April 30, 1925

LIB

Edward Mortimer Macdonald (Minister of National Defence)

Liberal

Mr. MACDONALD (Pictou):

Who would represent His Majesty here?

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PRO

Harry Leader

Progressive

Mr. LEADER:

He would represent His

Majesty.

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LIB

Edward Mortimer Macdonald (Minister of National Defence)

Liberal

Mr. MACDONALD (Pictou):

Well, you had better arrange with the Imperial parliament about all these wonderful reforms of yours.

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PRO

Harry Leader

Progressive

Mr. LEADER:

When it is found convenient, the arrangement can he made all right. So far no attempt has ever been made to make it.

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LIB

Edward Mortimer Macdonald (Minister of National Defence)

Liberal

Mr. MACDONALD (Pictou):

You had better start in and you will find out what it will lead you to.

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PRO

Harry Leader

Progressive

Mr. LEADER:

I have been interrupted a good deal, Mr. Speaker and that accounts for my taking longer than I would otherwise have taken. I have about completed my remarks, but I have not yet explained my position in regard to the vote that is to be taken to-day. Hon. members will have guessed that I intend to vote against the budget. The amendment of my hon. friends to my right holds for me no attraction.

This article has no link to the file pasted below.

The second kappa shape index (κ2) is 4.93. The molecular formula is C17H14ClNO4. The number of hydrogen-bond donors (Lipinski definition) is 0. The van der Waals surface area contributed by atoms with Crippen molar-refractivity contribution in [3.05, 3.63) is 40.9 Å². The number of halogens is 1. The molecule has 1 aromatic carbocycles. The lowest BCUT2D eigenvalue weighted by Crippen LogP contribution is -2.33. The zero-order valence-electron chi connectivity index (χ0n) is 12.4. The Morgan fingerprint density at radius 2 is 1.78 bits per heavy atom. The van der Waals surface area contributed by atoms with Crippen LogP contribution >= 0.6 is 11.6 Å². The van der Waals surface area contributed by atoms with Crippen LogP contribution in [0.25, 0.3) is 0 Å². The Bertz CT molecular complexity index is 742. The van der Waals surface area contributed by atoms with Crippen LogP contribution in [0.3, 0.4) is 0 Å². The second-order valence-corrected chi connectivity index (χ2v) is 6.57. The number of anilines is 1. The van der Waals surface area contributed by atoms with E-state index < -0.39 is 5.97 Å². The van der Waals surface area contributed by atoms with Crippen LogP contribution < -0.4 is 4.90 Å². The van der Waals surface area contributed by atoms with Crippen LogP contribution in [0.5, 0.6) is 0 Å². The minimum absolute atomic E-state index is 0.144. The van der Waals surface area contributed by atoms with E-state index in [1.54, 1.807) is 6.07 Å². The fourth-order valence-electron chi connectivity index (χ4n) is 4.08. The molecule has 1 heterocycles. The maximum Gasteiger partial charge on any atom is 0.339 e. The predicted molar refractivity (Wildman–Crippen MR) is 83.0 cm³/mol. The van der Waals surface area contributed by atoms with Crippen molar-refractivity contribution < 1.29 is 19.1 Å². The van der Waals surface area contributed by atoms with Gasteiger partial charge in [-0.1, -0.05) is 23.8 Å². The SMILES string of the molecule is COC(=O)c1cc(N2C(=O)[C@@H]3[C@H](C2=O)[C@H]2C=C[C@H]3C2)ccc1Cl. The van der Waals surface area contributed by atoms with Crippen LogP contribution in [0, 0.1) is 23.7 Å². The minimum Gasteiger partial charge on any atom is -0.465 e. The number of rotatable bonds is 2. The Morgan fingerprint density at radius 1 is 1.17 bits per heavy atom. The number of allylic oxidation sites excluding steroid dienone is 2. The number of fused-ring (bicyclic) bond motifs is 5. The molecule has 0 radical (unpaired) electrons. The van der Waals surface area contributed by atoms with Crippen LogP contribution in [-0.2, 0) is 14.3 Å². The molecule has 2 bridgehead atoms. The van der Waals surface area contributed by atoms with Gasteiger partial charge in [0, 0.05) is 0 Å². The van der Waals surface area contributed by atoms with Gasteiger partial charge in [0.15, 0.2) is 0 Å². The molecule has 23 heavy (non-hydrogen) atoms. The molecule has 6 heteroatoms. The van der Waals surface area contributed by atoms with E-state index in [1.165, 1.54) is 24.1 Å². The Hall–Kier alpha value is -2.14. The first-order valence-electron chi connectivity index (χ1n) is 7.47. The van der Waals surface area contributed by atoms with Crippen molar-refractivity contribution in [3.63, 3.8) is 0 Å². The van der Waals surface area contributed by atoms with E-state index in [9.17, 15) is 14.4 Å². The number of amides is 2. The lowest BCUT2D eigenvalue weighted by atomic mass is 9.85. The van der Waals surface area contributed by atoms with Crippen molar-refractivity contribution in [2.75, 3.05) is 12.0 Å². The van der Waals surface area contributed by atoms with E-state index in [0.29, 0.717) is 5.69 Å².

I want to take just four or five minutes now to discuss a little article that I find in a paper called The Western Record, printed in Winnipeg. It says:

A\e have been asked if The Western Record is a Conservative organ? Rather a stupid question for anyone to ask if they have carefully read it. It is a Conservative organ and has clearly enunciated the policies of both Dominion and provincial Conservative parties.

The article makes an attack upon the Progressives here at Ottawa. I am going to read one or two little samples of the material we1 find in this article. Following up a statement it makes as to our holding the balance of power at Ottawa, the article says:

Unfortunately this marvellous group, with the nomenclature "Progressives" comprised such a bunch of hayseeds that they were unable to make use of their power, and they furthermore had not the gumption to realize that- when a political party enunciates principles and fails to stand by them it destroys political morality. Not only that but puts the cog in the wheels of government machinery which naturally impedes national progress.